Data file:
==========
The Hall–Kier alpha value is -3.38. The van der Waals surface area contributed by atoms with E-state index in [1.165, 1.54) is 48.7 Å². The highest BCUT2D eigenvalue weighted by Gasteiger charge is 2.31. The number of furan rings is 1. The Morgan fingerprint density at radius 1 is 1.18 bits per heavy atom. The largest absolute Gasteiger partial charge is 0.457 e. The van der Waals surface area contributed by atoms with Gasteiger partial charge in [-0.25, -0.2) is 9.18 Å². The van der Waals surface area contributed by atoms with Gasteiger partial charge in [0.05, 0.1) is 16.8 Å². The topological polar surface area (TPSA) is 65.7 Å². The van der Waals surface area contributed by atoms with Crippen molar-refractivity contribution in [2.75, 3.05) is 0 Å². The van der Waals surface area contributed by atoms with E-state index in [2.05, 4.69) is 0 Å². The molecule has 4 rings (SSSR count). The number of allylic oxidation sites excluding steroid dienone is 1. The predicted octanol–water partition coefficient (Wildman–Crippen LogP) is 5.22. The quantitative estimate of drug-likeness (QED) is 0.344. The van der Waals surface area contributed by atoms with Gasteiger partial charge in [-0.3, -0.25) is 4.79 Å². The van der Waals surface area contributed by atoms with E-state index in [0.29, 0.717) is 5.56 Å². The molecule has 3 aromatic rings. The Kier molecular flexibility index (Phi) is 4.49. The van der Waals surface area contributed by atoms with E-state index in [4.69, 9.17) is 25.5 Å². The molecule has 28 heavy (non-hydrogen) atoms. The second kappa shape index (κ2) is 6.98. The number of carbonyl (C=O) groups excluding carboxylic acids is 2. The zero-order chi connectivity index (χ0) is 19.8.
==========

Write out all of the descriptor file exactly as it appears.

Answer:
The Hall–Kier alpha value is -3.38. The van der Waals surface area contributed by atoms with E-state index in [1.165, 1.54) is 48.7 Å². The highest BCUT2D eigenvalue weighted by Gasteiger charge is 2.31. The number of furan rings is 1. The Morgan fingerprint density at radius 1 is 1.18 bits per heavy atom. The largest absolute Gasteiger partial charge is 0.457 e. The van der Waals surface area contributed by atoms with Gasteiger partial charge in [-0.25, -0.2) is 9.18 Å². The van der Waals surface area contributed by atoms with Gasteiger partial charge in [0.05, 0.1) is 16.8 Å². The topological polar surface area (TPSA) is 65.7 Å². The van der Waals surface area contributed by atoms with Crippen molar-refractivity contribution in [2.75, 3.05) is 0 Å². The van der Waals surface area contributed by atoms with E-state index in [2.05, 4.69) is 0 Å². The molecule has 4 rings (SSSR count). The number of allylic oxidation sites excluding steroid dienone is 1. The predicted octanol–water partition coefficient (Wildman–Crippen LogP) is 5.22. The quantitative estimate of drug-likeness (QED) is 0.344. The van der Waals surface area contributed by atoms with Gasteiger partial charge in [-0.3, -0.25) is 4.79 Å². The van der Waals surface area contributed by atoms with E-state index in [0.29, 0.717) is 5.56 Å². The molecule has 3 aromatic rings. The Kier molecular flexibility index (Phi) is 4.49. The van der Waals surface area contributed by atoms with E-state index in [4.69, 9.17) is 25.5 Å². The molecule has 28 heavy (non-hydrogen) atoms. The second kappa shape index (κ2) is 6.98. The number of carbonyl (C=O) groups excluding carboxylic acids is 2. The zero-order chi connectivity index (χ0) is 19.8.